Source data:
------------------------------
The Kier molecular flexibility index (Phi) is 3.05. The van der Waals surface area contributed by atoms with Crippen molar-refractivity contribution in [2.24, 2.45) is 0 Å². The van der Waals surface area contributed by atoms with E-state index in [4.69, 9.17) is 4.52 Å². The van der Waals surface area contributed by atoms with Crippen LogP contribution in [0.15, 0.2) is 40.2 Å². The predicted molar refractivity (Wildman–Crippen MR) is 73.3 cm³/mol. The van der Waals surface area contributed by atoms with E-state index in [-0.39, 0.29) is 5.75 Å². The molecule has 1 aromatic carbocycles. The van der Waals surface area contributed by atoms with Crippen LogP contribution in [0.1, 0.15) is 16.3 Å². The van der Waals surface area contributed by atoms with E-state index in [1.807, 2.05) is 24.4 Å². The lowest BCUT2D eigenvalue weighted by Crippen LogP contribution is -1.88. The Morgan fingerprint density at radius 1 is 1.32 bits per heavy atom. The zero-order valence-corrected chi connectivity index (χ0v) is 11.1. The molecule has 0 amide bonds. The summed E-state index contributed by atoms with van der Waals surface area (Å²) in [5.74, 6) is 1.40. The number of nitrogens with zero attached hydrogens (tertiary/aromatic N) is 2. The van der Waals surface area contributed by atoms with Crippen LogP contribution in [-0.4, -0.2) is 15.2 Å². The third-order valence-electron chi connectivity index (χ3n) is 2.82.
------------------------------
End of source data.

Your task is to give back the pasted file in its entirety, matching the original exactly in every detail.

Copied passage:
The Kier molecular flexibility index (Phi) is 3.05. The van der Waals surface area contributed by atoms with Crippen molar-refractivity contribution in [2.24, 2.45) is 0 Å². The van der Waals surface area contributed by atoms with E-state index in [4.69, 9.17) is 4.52 Å². The van der Waals surface area contributed by atoms with Crippen LogP contribution in [0.15, 0.2) is 40.2 Å². The predicted molar refractivity (Wildman–Crippen MR) is 73.3 cm³/mol. The van der Waals surface area contributed by atoms with E-state index in [-0.39, 0.29) is 5.75 Å². The molecule has 1 aromatic carbocycles. The van der Waals surface area contributed by atoms with Crippen LogP contribution in [0.1, 0.15) is 16.3 Å². The van der Waals surface area contributed by atoms with E-state index in [1.807, 2.05) is 24.4 Å². The lowest BCUT2D eigenvalue weighted by Crippen LogP contribution is -1.88. The Morgan fingerprint density at radius 1 is 1.32 bits per heavy atom. The zero-order valence-corrected chi connectivity index (χ0v) is 11.1. The molecule has 0 amide bonds. The summed E-state index contributed by atoms with van der Waals surface area (Å²) in [5.74, 6) is 1.40. The number of nitrogens with zero attached hydrogens (tertiary/aromatic N) is 2. The van der Waals surface area contributed by atoms with Crippen LogP contribution in [-0.4, -0.2) is 15.2 Å². The third-order valence-electron chi connectivity index (χ3n) is 2.82.